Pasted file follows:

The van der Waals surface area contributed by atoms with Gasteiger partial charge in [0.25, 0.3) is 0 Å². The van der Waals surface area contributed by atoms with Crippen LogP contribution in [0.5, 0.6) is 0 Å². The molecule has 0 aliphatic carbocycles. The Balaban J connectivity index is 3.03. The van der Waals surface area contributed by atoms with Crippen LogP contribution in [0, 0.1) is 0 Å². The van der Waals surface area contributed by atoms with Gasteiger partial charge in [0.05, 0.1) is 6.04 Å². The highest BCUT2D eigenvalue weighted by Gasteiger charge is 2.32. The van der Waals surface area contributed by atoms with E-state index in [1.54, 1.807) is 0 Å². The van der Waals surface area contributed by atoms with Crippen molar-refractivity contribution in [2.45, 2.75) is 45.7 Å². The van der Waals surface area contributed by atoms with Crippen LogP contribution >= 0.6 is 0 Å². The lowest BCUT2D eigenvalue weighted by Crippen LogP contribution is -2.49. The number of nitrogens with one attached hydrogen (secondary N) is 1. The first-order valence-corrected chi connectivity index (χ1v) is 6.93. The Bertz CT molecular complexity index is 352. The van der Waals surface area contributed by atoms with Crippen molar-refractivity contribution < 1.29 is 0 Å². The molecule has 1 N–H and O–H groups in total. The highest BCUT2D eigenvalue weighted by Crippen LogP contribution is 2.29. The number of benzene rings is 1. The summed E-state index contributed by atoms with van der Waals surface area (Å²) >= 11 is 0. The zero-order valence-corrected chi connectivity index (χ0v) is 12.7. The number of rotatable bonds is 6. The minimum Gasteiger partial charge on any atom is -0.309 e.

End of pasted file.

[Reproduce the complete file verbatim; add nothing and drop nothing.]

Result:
The van der Waals surface area contributed by atoms with Gasteiger partial charge in [0.25, 0.3) is 0 Å². The van der Waals surface area contributed by atoms with Crippen LogP contribution in [0.5, 0.6) is 0 Å². The molecule has 0 aliphatic carbocycles. The Balaban J connectivity index is 3.03. The van der Waals surface area contributed by atoms with Crippen LogP contribution in [0, 0.1) is 0 Å². The van der Waals surface area contributed by atoms with Gasteiger partial charge in [0.05, 0.1) is 6.04 Å². The highest BCUT2D eigenvalue weighted by Gasteiger charge is 2.32. The van der Waals surface area contributed by atoms with E-state index in [1.54, 1.807) is 0 Å². The van der Waals surface area contributed by atoms with Crippen molar-refractivity contribution in [2.45, 2.75) is 45.7 Å². The van der Waals surface area contributed by atoms with Crippen LogP contribution >= 0.6 is 0 Å². The lowest BCUT2D eigenvalue weighted by Crippen LogP contribution is -2.49. The number of nitrogens with one attached hydrogen (secondary N) is 1. The first-order valence-corrected chi connectivity index (χ1v) is 6.93. The Bertz CT molecular complexity index is 352. The van der Waals surface area contributed by atoms with Crippen molar-refractivity contribution < 1.29 is 0 Å². The molecule has 1 N–H and O–H groups in total. The highest BCUT2D eigenvalue weighted by Crippen LogP contribution is 2.29. The number of benzene rings is 1. The summed E-state index contributed by atoms with van der Waals surface area (Å²) >= 11 is 0. The zero-order valence-corrected chi connectivity index (χ0v) is 12.7. The number of rotatable bonds is 6. The minimum Gasteiger partial charge on any atom is -0.309 e.